‘Countless Opportunities’ for New People-Centred Workplace, But ‘Without Decisive Action We Will Be Sleepwalking into a World that Widens Existing Inequalities and Uncertainties’


Human Wrongs Watch

Unprecedented innovations in the world of work provide “countless opportunities” but unless they are embraced through action, inequality and uncertainty will only widen in the workplace, according to a landmark new International Labour Organization (ILO) report released on Tuesday [22 January 2019].

@ ILO/A. Mirza | Workers of PT Toshiba Consumer Products Ind. assembling and manufacturing of electronic goods, such as television sets. Cikarang, Bekasi. Indonesia. (file)
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“Countless opportunities lie ahead to improve the quality of working lives, expand choice, close the gender gap, (and) reverse the damages wreaked by global inequality”, the Global Commission on the Future of Work report stresses.

“Yet, none of this will happen by itself. Without decisive action we will be sleepwalking into a world that widens existing inequalities and uncertainties,” the report continues.

Outlining the challenges posed by new technology, demography and climate change, the Global Commission calls for a collective, worldwide response to harness the shift for the good.

The report spells out that while artificial intelligence, automation and robotics will take jobs, these same technological advances, along with economic greening, have the potential to create employment for millions.

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ILO calls for: 

  • Universal guarantees protecting workers’ rights, an adequate living wage, limits on working hours and safe workplaces.
  • Guaranteed life-long social protections from birth to old age.
  • A universal entitlement to life-long learning that enables people to skill, re-skill and up-skill.
  • Technological changes to boost decent work, including an international governance system for digital labour platforms.
  • Greater investments in green and rural economies.
  • A measurable agenda for gender equality.
  • Business incentives to encourage long-term investments.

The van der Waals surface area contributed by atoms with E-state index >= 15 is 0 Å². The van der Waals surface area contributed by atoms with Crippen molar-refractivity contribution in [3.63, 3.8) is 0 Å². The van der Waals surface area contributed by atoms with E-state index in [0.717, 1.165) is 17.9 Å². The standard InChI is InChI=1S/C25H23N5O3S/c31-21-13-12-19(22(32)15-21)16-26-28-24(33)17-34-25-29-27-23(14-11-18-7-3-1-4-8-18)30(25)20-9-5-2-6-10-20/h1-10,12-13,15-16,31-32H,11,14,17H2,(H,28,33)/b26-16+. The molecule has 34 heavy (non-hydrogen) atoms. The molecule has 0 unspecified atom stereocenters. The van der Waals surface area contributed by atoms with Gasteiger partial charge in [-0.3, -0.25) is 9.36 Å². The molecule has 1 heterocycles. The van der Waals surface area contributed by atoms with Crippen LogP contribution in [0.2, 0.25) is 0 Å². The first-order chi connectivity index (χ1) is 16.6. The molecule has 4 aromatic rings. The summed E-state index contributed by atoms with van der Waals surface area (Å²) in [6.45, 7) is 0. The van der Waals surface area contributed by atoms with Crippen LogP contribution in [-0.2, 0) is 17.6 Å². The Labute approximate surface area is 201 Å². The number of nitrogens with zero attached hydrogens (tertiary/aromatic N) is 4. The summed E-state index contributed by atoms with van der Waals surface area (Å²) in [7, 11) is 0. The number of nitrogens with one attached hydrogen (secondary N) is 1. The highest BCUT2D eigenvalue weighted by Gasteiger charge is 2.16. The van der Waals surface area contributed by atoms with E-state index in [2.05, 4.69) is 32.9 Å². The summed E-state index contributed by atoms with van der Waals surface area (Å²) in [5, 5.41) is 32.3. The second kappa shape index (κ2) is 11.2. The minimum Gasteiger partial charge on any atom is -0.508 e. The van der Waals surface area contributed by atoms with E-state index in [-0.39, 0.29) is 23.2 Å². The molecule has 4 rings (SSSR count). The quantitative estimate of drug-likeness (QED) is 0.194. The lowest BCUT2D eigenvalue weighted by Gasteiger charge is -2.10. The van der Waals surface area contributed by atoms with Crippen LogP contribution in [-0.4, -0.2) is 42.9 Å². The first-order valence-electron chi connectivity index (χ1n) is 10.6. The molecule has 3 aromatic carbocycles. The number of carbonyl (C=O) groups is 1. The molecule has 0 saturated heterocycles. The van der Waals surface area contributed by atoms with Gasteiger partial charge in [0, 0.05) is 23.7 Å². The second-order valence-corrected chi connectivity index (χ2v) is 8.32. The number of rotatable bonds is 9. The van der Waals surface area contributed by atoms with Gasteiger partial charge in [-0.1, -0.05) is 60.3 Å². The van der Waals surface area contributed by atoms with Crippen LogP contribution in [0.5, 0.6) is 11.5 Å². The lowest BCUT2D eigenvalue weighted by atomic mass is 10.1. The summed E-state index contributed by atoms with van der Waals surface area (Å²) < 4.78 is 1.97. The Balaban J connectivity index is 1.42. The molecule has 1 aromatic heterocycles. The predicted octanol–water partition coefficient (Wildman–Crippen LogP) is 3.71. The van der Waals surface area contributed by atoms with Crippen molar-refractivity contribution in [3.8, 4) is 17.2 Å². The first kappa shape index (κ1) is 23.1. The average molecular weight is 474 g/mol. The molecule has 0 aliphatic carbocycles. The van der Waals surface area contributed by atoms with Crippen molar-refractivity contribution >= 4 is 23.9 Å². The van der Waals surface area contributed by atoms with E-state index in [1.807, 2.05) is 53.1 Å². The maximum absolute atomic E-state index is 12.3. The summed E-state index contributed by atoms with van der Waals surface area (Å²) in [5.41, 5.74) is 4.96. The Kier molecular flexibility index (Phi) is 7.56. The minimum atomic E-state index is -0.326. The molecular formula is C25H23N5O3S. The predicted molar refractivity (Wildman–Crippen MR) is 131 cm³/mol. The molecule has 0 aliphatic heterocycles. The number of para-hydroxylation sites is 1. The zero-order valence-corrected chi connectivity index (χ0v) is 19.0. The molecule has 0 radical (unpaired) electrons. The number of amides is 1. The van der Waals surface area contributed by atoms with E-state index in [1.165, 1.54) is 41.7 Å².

“The issues highlighted in this report matter to peopleeverywhere and to the planet”, declared ILO Director-General Guy Ryder. “They may be challenging but we ignore them at our peril”.

Co-chaired by South African President Cyril Ramaphosa and Swedish Prime Minister, Stefan Löfven, the Global Commission showcased a human-centred agenda based on investing in people, work institutions and decent, sustainable employment.

Mr. Ramaphosa called the report “a vital contribution” to understanding the global nature of changes underway along with those still to come.

“The report should stimulate engagement and partnerships within and between national and regional jurisdictions to ensure that the global economy and global society becomes more equitable, just and inclusive”, he said.

The report is the culmination of a 15-month examination by the 27-member Commission, comprised of leading figures, including from business, think tanks, government and non-governmental organizations.

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For his part, Mr. Löfven stressed that these sweeping changes create “many opportunities for more and better jobs”, adding that Governments, trade unions and employers must work together, to make economies and labour markets more inclusive.

“Such a social dialogue can help make globalization work for everyone”, asserted the co-chair.

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The report also spotlighted ILO’s “unique role” in developing and delivering an international system with a “human-centred economic agenda”, and called on the UN’s labour agency to give urgent attention to implementing the report’s recommendations.

“The ILO’s mandate, bringing together governments, employers and workers from all parts of the world, means the organization is well suited to act as a compass and a guide in order to help open up new vistas for coming generations at work” concluded Mr. Ryder.

Created in 1919, in the aftermath of the First World War, ILO is commemorating 100 years of championing decent work and fair globalization.

You can read our story from earlier this month on the history and background of how the ILO came into being, here. (SOURCE: UN News).

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